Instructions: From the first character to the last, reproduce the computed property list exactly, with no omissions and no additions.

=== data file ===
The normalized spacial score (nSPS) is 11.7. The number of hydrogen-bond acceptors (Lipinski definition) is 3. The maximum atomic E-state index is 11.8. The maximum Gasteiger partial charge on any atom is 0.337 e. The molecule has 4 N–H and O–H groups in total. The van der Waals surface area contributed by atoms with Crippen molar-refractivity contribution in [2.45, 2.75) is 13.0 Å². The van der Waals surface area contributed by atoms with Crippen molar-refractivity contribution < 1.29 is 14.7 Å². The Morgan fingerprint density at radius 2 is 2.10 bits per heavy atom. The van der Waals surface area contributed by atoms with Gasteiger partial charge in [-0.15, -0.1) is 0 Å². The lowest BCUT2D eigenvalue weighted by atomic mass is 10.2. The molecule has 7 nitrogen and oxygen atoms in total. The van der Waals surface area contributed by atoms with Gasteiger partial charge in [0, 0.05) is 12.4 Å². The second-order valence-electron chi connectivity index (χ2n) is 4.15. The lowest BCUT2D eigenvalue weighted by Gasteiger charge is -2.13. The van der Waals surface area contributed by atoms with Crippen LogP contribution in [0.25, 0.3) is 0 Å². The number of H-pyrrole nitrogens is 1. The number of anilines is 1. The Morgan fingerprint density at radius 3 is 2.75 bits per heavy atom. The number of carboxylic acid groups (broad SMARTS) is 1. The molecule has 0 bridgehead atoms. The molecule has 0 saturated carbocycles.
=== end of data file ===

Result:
The normalized spacial score (nSPS) is 11.7. The number of hydrogen-bond acceptors (Lipinski definition) is 3. The maximum atomic E-state index is 11.8. The maximum Gasteiger partial charge on any atom is 0.337 e. The molecule has 4 N–H and O–H groups in total. The van der Waals surface area contributed by atoms with Crippen molar-refractivity contribution in [2.45, 2.75) is 13.0 Å². The van der Waals surface area contributed by atoms with Crippen molar-refractivity contribution < 1.29 is 14.7 Å². The Morgan fingerprint density at radius 2 is 2.10 bits per heavy atom. The van der Waals surface area contributed by atoms with Gasteiger partial charge in [-0.15, -0.1) is 0 Å². The lowest BCUT2D eigenvalue weighted by atomic mass is 10.2. The molecule has 7 nitrogen and oxygen atoms in total. The van der Waals surface area contributed by atoms with Gasteiger partial charge in [0, 0.05) is 12.4 Å². The second-order valence-electron chi connectivity index (χ2n) is 4.15. The lowest BCUT2D eigenvalue weighted by Gasteiger charge is -2.13. The van der Waals surface area contributed by atoms with Crippen LogP contribution in [0.25, 0.3) is 0 Å². The number of H-pyrrole nitrogens is 1. The number of anilines is 1. The Morgan fingerprint density at radius 3 is 2.75 bits per heavy atom. The number of carboxylic acid groups (broad SMARTS) is 1. The molecule has 0 bridgehead atoms. The molecule has 0 saturated carbocycles.